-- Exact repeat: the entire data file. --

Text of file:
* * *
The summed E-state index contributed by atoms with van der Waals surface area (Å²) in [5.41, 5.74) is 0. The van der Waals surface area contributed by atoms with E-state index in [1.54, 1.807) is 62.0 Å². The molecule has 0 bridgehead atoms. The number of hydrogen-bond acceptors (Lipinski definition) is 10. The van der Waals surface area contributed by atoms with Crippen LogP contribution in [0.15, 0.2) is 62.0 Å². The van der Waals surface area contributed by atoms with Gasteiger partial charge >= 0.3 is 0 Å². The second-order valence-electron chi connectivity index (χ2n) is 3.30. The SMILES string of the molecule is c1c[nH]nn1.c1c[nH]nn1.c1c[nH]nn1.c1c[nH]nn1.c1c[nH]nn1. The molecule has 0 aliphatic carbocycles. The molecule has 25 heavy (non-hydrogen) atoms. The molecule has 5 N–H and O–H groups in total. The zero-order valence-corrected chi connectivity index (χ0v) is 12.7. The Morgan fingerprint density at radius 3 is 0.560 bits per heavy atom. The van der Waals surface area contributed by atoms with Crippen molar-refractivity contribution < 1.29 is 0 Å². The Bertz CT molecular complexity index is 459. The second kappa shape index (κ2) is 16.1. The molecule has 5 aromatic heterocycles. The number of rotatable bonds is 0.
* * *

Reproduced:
The summed E-state index contributed by atoms with van der Waals surface area (Å²) in [5.41, 5.74) is 0. The van der Waals surface area contributed by atoms with E-state index in [1.54, 1.807) is 62.0 Å². The molecule has 0 bridgehead atoms. The number of hydrogen-bond acceptors (Lipinski definition) is 10. The van der Waals surface area contributed by atoms with Crippen LogP contribution in [0.15, 0.2) is 62.0 Å². The van der Waals surface area contributed by atoms with Gasteiger partial charge >= 0.3 is 0 Å². The second-order valence-electron chi connectivity index (χ2n) is 3.30. The SMILES string of the molecule is c1c[nH]nn1.c1c[nH]nn1.c1c[nH]nn1.c1c[nH]nn1.c1c[nH]nn1. The molecule has 0 aliphatic carbocycles. The molecule has 25 heavy (non-hydrogen) atoms. The molecule has 5 N–H and O–H groups in total. The zero-order valence-corrected chi connectivity index (χ0v) is 12.7. The Morgan fingerprint density at radius 3 is 0.560 bits per heavy atom. The van der Waals surface area contributed by atoms with Crippen molar-refractivity contribution < 1.29 is 0 Å². The Bertz CT molecular complexity index is 459. The second kappa shape index (κ2) is 16.1. The molecule has 5 aromatic heterocycles. The number of rotatable bonds is 0.